The same mixture of usefulness and arbitrariness occurs with the positioning of items. Moving the Options item from the Tools menu to the File menu (where it is called Preferences) seems sensible, because the File menu is where you expect to find basic setup settings. But, why shift page setup from Format/Layout to the File menu? The fact that MS Word used to do so hardly seems reason enough.

A more concrete improvement is Symphony's borrowing of a Web browser format, opening on a useless Home page and opening new documents by default in tabs in the same window. From there, a document can be opened in a separate window via a right-click. This arrangement is enhanced further by a thumbnail view of documents in the Window menu, which can be set to view only a specific type of document.

However, the addition of a docked Properties window on the right side of the editing window is less useful. This window displays elements that are selectable from the menu in, showing Text and Paragraph settings in Documents, Page settings in Presentations and cell settings in Spreadsheets. Anyone familiar with might wonder not only about the advisability of another floating window to add to the Navigator, Styles and Formatting, Gallery and Data Sources (although Symphony eliminates Data Sources), but also why the Properties window is so important that it is the only floating window that can be docked on the right side of the editing window.

Even more important, the effect of showing the Properties window by default is to encourage manual formatting at the expense of styles. Particularly in the word processor, this emphasis is equivalent to teaching someone to make hand signals when learning to drive and not bothering to mention the signal light. More than any other office suite, relies on styles, with several features, such as tables of contents and outlines, being much more difficult to use if you rely on manual formatting.

Perhaps the Properties window is in response to users who do not want to be forced into using styles (as though styles were anything except a time-saver for them), but its prominence suggests that Symphony's designers do not understand the logic of the program they are mutating. If you are using the code the way it was intended to be used, the Properties floating window is an irrelevance.


-- Bruce Byfield (nanday)


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Symphony in a Web Browser

Anonymous's picture

I suspect the answer is 'No', since no one is talking about it; but here's my question:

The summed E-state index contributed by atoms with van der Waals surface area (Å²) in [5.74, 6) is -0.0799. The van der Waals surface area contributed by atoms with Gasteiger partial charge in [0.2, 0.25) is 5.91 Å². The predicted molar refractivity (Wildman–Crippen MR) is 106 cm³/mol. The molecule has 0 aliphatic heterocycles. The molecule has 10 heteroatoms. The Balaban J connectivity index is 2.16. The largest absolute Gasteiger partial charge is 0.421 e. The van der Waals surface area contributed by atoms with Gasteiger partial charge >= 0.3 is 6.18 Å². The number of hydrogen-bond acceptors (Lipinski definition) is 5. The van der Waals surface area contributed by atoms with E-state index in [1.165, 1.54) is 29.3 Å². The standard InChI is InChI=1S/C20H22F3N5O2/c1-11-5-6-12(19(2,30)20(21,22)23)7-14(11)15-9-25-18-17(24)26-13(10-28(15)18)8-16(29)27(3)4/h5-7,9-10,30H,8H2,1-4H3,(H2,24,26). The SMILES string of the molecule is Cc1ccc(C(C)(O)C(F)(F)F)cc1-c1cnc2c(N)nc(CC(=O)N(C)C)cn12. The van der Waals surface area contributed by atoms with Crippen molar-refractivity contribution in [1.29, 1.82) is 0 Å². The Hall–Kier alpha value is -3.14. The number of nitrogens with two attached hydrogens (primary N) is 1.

Is there a Symphony plugin or extension that allows direct edit of documents in a Web Browser that gives the editor the option to "Submit" or "Save" the changes back to the server?

IBM Symphony

Brett D's picture

Lotus Amipro had more functionality and was easier to use then Symphony. Why IBM cannot take Amipro and make a carbon copy work in open document is beyond me.

People in my work place using Word always look back at how easy Amipro was to use and how reliable it was and wish that we could flick Word.

If IBM want a winner then implement a modern version of the way Amipro worked.

Unfinished Symphony?

GordonKeehn's picture

Regardless of the Symphony's finished (or unfinished) state, I'll be using it for quite a while to come. Why? because it's the only currently supported office suite that understands Lotus Wordpro files. I've been using Wordpro since it was Samna Ami. I've got years of documents that have been lovingly maintained and upgraded from Ami through Ami Pro to Wordpro, and an increasingly creaky copy of SmartSuite with which to read them. I don't know why IBM, in it's infinite wisdom, chose to abandon SmartSuite. Other than the fact that they had no users beyond the few of us that liked Wordpro, or 123, and were willing to put up with no support, for an aging interface that we knew and loved.
Well, the interface has changed. For the better? I don't think so. I don't plan on growing to love Symphony. (Although stranger things have happened.) BUT I now have a tool that I can use to translate all those old files into something that I can continue to use through that part of the 21st century that I am privileged to see.